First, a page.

David "Salt" Walther
The Tragic Saga of Salt Walther
David “Salt” Walther, who passed away December 27th in Trotwood, Ohio at age 65, will be remembered for making a courageous comeback after being badly burned in the 1973 Indianapolis 500 but that was the high water mark of a life of opportunities lost.
Born in 1947 the youngest son of Dayton industrialist George Walther, who fielded cars at Indianapolis for three decades. Salt got his nickname and start in boat racing. His exploits in the 7-Litre Country Boy prompted George Simon to hire him as the driver of the Miss U.S. in 1970.
Walther drove the bob-tailed Miss U.S. in his initial race at Tampa, scoring a seventh place finish. But the boat had seen better days, so Simon leased the Karelsen-built Miss Bardahl from Bernie Little, who was campaigning the boat that year as Miss Budweiser II.
In 1971 the Walthers took delivery of a brand new Ron Jones cabover Unlimited. Driven by Salt, and crew chiefed by his brother Jeff, the new Rolls-Merlin powered Country Boy sprinted to the front in nearly every heat, only to break down a lap later. This pattern continued into the ’72 season, with Salt failing to finish in every race he started.
Turning to auto racing, the Walthers entered Salt in the Indianapolis 500 with the Dayton Steel Wheel Special. He qualified 27th and became a regular on the USAC Championship trail. Sporting long curly hair, custom sun glasses and a personal PR man, Walther was more style than substance in most of his fellow drivers' eyes but generated his share of attention.
In ’73, he qualified 17th at Indianapolis but was coming down for the green flag when he helped trigger a fiery, 12-car accident that saw Walther’s car catapult across the spectator fence, spraying fuel on fans and landing upside down with Salt burning and trapped. He suffered third degree burns over 40 percent of his body and spent two and a half months in the Michigan Burn Center.
He’d lost 50 pounds and most of the fingers on his left hand so he wore a black glove on that hand upon his successful return to Indy in 1974 - where he qualified 14th and broke down in the race.
A new boat was built for Salt but was never raced and eventually sold. And tragedy again struck the Walther family when Salt’s older brother, Skipp, was killed in an accident driving the Red Man at the 1974 Miami Unlimited Regatta.
That September, the Unlimited hydros were racing in Salt’s hometown of Dayton, Ohio. Local promoters wanted him in the race, so the Walthers acquired the Karelsen Miss Budweiser from Bernie Little, got long-time crew chief Jim Kerth to set her up, and entered the 1974 Dayton Hydroglobe.
Salt’s return to boat racing was amazing. Racing the Bud-colored U-77, he placed third in a 15 boat field behind George Henley in Pay ‘n Pak, and Howie Benns in Miss Budweiser, but ahead of Bill Muncey in Atlas Van Lines.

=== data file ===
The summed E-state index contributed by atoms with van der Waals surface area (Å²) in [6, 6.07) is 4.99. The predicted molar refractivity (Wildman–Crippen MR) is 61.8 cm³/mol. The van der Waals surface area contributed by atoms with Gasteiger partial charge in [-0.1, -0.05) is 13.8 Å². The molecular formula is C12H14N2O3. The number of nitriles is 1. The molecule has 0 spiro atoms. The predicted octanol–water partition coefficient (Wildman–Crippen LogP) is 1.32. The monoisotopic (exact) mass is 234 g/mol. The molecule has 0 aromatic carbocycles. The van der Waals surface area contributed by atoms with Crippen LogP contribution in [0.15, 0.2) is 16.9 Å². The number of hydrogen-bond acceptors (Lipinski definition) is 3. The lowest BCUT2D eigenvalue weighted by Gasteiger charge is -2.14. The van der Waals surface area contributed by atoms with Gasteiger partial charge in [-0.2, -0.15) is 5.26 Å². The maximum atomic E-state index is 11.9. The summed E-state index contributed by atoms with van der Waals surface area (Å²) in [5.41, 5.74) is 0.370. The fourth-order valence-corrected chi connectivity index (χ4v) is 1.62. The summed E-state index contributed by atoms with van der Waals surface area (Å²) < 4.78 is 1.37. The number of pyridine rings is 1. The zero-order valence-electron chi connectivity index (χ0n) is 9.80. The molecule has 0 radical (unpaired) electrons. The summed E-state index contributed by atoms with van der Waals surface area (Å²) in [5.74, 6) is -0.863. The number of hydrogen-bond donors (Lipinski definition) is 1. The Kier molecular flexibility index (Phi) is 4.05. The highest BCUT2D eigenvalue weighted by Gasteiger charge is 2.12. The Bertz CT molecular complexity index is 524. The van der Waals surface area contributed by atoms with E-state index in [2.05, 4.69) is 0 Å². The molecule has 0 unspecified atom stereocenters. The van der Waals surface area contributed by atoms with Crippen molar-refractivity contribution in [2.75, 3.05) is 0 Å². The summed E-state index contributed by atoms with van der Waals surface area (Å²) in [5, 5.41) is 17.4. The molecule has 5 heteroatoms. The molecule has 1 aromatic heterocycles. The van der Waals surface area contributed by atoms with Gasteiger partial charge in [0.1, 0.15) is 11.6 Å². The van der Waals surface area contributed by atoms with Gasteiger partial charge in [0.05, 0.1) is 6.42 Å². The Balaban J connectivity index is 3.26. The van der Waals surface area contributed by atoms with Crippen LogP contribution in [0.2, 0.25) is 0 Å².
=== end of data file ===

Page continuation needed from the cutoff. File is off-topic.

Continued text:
1975 saw Walther racing Indy cars on a full-time basis, but he did find time to race on the water at Dayton again. This time. Daddy George bought the Ron Jones Notre Dame hull for Salt and Jeff. Running as U-76 Bootheads, he scored a third and a DNF, but had fun waving to the fans as he skirted the beach on Eastwood Lake.
He ran the same boat at Dayton in 1976, this time running as U-77 Spirit of Dayton-Walther. He didn’t finish, and so ended Salt’s boat racing career at the tender age of 28.
Continuing in auto racing, according to IZOD IndyCar series writer Robin Miller, “In 1977 Walther created a media firestorm. It began on the fourth day of time trials for the Indy 500, where he was next out in the qualifying line with the 6 o’clock gun approaching. Rookie James McElreath was on the track halfway through a run that wasn’t going to be fast enough and George Walther was out on the pit wall pleading with McElreath’s father to wave off his kid’s attempt so Salt could get on the track.
“McElreath, one of the most respected drivers of the ‘60s and ‘70s, refused and said to the elder Walther: ‘George, you’ve owed me $800 for about 10 years so I guess this makes us even.’
“So the Walthers went to Lee Elkins, whose car had been qualified by Bill Puterbaugh, and bought that ride for Salt, or at least attempted to. When word got out Puterbaugh’s car had been sold out from under him, fans and the media raised such a stink that it was decided to abandon that idea and just put Dayton Steel Wheel sponsorship on Elkins’ car in the race.”
Walther qualified for Indy in 1978 and 1979 before a brief fling in NASCAR and a try in Hollywood with cameos on the Dukes of Hazard and The Rockford Files.
Ironically, his greatest achievement at Indianapolis came in 1990 when he showed up with an old Penske chassis and stuck it in the show with a tremendously ballsy effort only to get bumped in the final minutes.
But his addiction to pain killers and other offenses would prove to be his undoing as he was in and out of jail from 1998 until his death .
In 1998, Walther was convicted of “illegal conveyance of painkillers into jail”. In 2007, he plead guilty to failure to pay child support. In August of 2007, he was sentenced to 16 months in prison for felony nonsupport of dependents.
A life that held so much promise in the world of racing, and especially in boat racing, took some very unfortunate turns. Still, Salt Walther definitely had a curious sort of charisma in the eyes of the fans. As his career played out, you felt something for the ’poor little rich kid’ who fell off the track, but couldn’t seem to get back on.
[Reprinted from Thunderboat, January/February 2013]